Welcome home, old friend

It’s been a long time coming, but it’s here!  The fabled Capri is back on the streets!  I can engage my Professionals fantasies again!

Capri 2.8i

Capri 2.8i



I can’t even remember when I last drove it, but it was *many* years ago.  Surprisingly it’s not in bad nick considering it’s been parked outside for at least five years without going anywhere to speak of.  It’s been from Hinckley to Guildford to Droitwich to Ottershaw.  It’s had the magical hands of Copsons junior and senior fitting the new brakes and giving it a good old fettling, and the reliable boys at Lakeside Engineering have seen it through its MOT.  Now, finally, it’s back in Hampshire where it’ll be staying for the foreseeable future.

Driving it feels completely new.  I’ve done a few track days in it long ago, but I really don’t recognise the driving experience at all.  It took forever to get it going at Lakeside and it was bone dry of fuel, but £75 of V-Power later it’s happy to start first turn now and has obediently carried me over 100 miles so far with no issues.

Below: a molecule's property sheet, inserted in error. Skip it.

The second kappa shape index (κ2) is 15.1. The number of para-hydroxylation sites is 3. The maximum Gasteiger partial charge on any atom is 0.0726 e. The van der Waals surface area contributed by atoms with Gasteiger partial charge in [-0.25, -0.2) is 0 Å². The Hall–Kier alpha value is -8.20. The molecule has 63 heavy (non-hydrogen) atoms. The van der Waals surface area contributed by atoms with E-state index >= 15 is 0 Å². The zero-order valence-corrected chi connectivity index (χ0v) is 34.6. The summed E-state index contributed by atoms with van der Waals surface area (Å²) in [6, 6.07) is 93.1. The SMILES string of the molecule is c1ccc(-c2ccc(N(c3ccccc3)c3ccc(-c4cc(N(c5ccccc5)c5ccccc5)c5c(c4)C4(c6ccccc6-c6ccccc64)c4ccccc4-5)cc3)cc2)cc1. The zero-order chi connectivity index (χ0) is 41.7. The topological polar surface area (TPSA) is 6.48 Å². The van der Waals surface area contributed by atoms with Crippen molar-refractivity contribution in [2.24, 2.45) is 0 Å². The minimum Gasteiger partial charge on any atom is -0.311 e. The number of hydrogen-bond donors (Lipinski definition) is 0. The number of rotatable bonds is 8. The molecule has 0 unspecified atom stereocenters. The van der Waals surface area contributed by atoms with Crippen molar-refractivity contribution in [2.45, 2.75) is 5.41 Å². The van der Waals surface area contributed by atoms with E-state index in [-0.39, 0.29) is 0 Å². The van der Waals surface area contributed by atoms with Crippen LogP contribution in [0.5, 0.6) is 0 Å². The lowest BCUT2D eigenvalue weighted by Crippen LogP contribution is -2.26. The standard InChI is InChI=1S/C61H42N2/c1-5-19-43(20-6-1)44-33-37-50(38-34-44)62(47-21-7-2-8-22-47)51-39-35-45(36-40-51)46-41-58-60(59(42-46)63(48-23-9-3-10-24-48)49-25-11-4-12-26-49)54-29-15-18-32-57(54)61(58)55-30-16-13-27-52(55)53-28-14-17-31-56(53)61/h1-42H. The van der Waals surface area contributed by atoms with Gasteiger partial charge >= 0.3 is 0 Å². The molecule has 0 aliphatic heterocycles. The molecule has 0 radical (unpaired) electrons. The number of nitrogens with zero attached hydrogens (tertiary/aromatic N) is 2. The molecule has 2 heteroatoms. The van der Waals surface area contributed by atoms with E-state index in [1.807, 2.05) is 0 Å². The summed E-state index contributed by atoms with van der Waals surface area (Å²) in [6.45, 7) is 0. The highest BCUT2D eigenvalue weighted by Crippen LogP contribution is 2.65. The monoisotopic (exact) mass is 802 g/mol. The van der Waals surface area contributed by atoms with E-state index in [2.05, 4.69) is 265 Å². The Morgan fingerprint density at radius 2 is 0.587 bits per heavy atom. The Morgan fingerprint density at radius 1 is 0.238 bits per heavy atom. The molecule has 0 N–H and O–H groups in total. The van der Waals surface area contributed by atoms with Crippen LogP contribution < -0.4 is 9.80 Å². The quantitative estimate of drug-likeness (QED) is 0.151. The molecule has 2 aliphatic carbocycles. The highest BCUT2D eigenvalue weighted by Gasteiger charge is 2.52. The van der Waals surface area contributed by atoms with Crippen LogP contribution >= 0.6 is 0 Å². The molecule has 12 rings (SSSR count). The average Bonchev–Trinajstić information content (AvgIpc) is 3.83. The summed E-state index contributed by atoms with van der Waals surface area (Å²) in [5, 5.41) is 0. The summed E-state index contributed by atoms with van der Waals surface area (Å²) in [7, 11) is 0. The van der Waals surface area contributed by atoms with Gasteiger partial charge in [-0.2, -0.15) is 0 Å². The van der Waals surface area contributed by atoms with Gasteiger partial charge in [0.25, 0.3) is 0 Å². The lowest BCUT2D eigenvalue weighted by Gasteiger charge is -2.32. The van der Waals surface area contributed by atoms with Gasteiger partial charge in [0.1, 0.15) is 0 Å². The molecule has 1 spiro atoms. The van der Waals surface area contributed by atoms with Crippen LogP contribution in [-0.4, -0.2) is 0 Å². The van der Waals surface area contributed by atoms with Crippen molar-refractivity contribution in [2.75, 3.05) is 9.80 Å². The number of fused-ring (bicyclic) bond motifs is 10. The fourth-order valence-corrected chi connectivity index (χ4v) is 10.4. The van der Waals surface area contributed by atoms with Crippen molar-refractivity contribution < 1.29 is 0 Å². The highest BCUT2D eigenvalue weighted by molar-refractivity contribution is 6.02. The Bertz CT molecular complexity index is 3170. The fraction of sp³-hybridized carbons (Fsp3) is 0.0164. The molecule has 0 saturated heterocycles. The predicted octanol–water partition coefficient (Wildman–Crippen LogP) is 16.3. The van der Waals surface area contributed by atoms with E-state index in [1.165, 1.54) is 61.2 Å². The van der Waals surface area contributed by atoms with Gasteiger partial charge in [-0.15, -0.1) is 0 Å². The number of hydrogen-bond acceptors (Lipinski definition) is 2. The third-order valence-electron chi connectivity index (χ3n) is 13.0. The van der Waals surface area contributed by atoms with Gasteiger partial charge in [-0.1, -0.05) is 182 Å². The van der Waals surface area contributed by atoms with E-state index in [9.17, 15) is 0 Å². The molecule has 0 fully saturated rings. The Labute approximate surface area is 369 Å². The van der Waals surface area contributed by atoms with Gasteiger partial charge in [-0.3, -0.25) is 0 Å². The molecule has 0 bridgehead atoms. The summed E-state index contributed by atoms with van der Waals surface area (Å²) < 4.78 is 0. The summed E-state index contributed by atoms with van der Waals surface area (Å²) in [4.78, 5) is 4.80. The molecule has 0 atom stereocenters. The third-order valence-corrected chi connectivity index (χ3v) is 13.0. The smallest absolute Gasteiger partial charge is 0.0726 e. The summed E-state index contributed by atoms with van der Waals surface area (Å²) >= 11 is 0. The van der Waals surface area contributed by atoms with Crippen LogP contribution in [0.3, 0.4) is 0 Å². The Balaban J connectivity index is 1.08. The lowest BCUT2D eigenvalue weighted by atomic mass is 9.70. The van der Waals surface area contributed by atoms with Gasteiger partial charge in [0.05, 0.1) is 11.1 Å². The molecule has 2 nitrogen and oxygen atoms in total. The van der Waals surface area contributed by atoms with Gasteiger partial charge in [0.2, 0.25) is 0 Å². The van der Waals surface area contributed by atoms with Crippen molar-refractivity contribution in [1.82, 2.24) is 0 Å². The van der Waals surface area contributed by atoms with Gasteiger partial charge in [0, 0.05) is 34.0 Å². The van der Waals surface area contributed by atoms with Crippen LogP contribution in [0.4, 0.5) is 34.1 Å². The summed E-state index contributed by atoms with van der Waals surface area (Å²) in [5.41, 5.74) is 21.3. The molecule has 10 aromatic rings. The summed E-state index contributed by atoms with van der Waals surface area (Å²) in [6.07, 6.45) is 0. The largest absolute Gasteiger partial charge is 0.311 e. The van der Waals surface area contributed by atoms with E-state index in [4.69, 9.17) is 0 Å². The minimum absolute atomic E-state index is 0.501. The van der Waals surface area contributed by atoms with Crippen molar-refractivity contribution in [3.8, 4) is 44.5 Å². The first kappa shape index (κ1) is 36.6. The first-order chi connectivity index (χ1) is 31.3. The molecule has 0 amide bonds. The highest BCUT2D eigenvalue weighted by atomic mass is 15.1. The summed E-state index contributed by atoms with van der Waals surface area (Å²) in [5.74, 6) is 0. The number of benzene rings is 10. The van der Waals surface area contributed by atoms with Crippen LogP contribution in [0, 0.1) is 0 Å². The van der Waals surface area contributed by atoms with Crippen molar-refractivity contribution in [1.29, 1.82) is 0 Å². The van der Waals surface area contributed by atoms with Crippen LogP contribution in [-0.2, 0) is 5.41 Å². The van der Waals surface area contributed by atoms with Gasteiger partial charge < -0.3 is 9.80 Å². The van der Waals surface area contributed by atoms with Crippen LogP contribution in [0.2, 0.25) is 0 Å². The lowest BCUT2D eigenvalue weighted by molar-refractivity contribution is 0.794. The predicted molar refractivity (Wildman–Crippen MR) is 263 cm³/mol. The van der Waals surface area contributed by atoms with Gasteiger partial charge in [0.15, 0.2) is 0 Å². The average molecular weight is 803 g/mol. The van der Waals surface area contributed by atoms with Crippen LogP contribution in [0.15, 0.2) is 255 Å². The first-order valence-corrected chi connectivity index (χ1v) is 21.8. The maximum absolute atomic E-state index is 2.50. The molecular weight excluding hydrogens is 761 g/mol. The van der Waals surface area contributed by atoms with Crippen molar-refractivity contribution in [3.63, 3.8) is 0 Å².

Capri's engine bay


Well, I *say* no issues.  The passenger door mirror’s hanging off.  The water temperature gauge doesn’t work.  The cigarette lighter socket doesn’t work.  The blower doesn’t do anything.  The windscreen washer doesn’t operate.  It has three slow leaks in the tyres which I suspect are down to porous pepperpots (the wheels) … but nothing that stops it from *going*.

I’ve only been tickling around so far, surfing on the huge waves of torque – I’m building up confidence both in the reliability and the trust that it isn’t going to go hedge-hunting if I boot it.  Mileage will create a bond.

I’m starting to *get* the whole idea of a classic car now.  Every trip is an event – you have to plan ahead, allow extra time both on the road and before the journey to make sure everything works, and you’re never quite sure if you’re going to make it to your planned destination.  But everybody’s happy to see it – it gets exclusively positive roadside reactions.  Fathers on bikes stop just so they can point it out to their small sons.  When it was being trailered to Droitwich, the Marussia F1 truck passed and gave us a little hello honk on the horn.  People *like* to see it around.

I’m sure if it lets me down I will suddenly lose the rosiness, but until that day, it’s all going rather well.

Welcome home, old friend.



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